WASHINGTON (AP)--Unmanned
bombers attack with laser beams in-
stead of bombs. Hypersonic fighters
soar into battle at 12 times the speed of
sound. Micro-bombs kill tanks with
mere grams of explosive. Information
"munitions" seek out and confuse en-
emy computers.
e These are scenes Air Force planners
imagine as they peer into the 21st cen-
tury.
The Air Force already is the most
powerful in the world. What it wants
now is to find ways to stay ahead, even
as itgets smallerandmoney gets scarcer.
Some of the answers are sketched out
in a 15-volume report, "New World
Vistas," Air Force Secretary Sheila
Widnall said yesterday. An advisory
group of outside experts- mostly sci-
entists and engineers - compiled the
report at Widnall's request.
"The changes will be as profound as
those experienced by the Army in mov-
ing from horse to tank orby the Navy in
converting from sail to steam," the study
says.
Widnall said the Air Force is setting
asidemoney to pursuethese ideas, which
apply to a broad range of Air Force

The changes will be as profound as
those experienced by the Army in
moving from horse to tank or by the
Navy in converting from sail to
steam-t"
-"New World Vistas" report

activities from using smaller, more ad-
vanced satellites in space to developing
better trained officers.
Prominent among the "Vistas" ideas:
Use unmanned aircraft to do more than
the spy-missions they perform now; let
them take the place of some combat
planes. Guided from control centers
inside the United States, robot planes
could roam the world with laser weap-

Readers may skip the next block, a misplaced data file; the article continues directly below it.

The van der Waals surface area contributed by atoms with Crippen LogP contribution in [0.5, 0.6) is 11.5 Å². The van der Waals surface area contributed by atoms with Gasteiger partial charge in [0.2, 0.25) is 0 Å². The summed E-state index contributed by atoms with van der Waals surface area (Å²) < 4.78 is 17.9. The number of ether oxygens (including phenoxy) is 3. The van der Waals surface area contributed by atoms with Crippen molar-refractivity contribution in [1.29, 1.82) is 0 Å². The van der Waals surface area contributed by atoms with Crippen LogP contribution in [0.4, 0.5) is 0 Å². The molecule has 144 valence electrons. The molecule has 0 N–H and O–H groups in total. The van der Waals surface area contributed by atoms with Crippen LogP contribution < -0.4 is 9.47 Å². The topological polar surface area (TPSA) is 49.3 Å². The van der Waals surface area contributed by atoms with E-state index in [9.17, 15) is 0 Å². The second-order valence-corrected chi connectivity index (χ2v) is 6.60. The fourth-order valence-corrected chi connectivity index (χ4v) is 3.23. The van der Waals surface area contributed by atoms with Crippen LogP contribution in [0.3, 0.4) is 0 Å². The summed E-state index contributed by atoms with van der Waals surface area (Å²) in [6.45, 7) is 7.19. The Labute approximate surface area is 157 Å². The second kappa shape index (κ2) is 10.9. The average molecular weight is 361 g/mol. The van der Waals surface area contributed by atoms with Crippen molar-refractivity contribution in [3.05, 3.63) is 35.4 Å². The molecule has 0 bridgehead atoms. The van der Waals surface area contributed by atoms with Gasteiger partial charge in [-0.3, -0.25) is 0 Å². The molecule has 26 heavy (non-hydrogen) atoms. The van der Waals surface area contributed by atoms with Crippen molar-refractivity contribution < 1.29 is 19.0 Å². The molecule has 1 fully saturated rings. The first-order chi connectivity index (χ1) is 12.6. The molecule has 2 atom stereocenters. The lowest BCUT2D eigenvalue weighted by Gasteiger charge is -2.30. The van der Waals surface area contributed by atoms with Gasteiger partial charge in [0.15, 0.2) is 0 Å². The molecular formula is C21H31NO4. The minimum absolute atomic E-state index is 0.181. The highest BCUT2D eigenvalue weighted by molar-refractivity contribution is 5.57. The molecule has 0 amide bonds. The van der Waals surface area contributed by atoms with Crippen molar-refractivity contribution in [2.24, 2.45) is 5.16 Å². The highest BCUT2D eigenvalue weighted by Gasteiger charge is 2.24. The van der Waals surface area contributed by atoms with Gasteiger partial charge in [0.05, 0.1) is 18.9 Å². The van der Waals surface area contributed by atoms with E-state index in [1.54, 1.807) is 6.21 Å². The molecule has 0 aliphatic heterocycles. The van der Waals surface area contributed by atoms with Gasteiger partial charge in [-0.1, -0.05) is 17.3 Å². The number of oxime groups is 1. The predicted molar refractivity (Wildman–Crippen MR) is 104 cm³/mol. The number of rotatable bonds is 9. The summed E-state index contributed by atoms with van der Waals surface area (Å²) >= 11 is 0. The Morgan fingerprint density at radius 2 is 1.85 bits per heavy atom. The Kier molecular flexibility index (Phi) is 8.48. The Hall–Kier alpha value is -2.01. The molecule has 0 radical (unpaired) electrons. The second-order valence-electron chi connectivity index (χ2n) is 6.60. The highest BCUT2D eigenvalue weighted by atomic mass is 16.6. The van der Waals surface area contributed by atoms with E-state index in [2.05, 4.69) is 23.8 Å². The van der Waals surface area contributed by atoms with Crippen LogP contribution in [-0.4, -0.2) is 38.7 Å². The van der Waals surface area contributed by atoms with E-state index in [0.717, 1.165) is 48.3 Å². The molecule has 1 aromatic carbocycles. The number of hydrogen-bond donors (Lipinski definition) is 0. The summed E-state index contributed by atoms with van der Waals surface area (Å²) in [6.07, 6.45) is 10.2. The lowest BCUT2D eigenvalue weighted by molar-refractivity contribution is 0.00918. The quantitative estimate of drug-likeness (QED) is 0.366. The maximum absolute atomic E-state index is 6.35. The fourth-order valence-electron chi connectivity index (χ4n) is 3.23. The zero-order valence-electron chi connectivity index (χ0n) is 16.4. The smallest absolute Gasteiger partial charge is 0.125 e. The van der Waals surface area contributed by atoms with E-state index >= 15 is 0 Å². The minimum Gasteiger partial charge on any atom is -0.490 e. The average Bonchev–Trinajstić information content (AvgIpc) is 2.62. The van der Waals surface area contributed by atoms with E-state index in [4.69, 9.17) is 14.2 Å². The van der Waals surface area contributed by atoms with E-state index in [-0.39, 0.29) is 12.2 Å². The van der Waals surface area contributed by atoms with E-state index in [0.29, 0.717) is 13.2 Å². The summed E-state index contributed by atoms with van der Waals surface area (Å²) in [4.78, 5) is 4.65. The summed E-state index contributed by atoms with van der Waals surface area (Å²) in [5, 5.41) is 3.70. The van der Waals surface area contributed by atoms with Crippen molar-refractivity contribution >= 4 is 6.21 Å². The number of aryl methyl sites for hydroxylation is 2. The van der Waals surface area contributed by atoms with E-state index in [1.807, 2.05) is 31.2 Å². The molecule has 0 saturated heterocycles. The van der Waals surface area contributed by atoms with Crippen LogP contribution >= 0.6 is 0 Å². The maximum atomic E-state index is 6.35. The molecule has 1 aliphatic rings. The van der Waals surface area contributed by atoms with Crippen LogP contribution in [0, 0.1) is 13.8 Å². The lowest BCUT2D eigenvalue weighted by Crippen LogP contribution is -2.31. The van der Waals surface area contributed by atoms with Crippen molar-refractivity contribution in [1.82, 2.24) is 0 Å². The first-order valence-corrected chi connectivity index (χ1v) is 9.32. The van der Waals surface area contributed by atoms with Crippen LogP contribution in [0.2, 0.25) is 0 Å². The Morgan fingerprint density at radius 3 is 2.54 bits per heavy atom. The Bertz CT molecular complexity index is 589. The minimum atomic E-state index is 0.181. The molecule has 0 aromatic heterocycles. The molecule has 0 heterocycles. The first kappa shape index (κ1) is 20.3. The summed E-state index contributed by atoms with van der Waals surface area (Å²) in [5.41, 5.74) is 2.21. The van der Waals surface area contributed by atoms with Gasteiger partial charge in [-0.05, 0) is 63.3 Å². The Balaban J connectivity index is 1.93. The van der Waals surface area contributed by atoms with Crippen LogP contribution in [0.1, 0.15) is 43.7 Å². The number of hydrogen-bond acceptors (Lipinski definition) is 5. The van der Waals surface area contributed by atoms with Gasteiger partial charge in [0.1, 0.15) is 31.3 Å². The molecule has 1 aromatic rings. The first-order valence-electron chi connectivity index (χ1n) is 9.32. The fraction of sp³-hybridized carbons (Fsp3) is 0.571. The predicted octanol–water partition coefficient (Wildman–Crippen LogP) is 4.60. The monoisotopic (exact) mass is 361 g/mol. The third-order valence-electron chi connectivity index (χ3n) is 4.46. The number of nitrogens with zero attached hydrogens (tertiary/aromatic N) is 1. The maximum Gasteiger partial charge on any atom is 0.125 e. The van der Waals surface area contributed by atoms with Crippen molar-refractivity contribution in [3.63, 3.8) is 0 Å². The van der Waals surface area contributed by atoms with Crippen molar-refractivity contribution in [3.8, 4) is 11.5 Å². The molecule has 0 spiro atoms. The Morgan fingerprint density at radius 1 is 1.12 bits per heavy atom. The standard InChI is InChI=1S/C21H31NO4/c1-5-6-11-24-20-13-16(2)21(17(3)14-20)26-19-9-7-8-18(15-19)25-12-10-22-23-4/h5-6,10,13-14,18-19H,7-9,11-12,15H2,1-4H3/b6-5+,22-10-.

ons to destroy ground and air targets.
Although it goes against the grain of
traditional Air Force people, the idea of
pilotless combat aircraft has inherent
advantages over manned warplanes.
Unmanned craft could be more sur-
vivable, for starters. Shape and func-

tion need not be constrained by a cock-
pit, a human body or an ejection seat.
Gene McCall, who directed the "Vis-
tas" project, told a Pentagon news con-
ference an unmanned strike plane could
be designed to accelerate at 20 times the
force of gravity, or double what a pilot
can withstand. With such speed of ma-
neuver the unmanned plane could sim-
ply outfly a hostile missile, McCall said.
An unmanned bomber or fighter also
could be stealthier, McCall said. The
plane could be perfectly flat on the
bottom, reducing vulnerability to radar
detection. The landing gear could be on
top rather than on the bottom, and a
simple rollover maneuver - impos-

sible with a human in the cockpit -
would put it in landing position.
Small versions of the unmanned com-
bat plane could be carried aboard and
launched from large conventional air-
craft -- giving them truly global reach.
For all its promise, remotely piloted
combat planes aren't likely to enter the
Air Force for another 20 years or so,
McCall said.
Even then, McCall said, pilots will
notbecomeextinct."l don'tthinkwe're
ever going to replace completely the
manned aircraft," he said.
Among the other innovations foreseen
for the early part of the 21st century are
hypersonic missiles. With on-board
links to navigation satellites, they not
only will be faster but also more accu-
rate. McCall said a one-second elec-
tronic emission from a hostile surface-
to-air, or SAM, missile radar would be
enough to enable an Air Force plane
200 miles away to strike it within one
minute.
CHRIS FAR LEY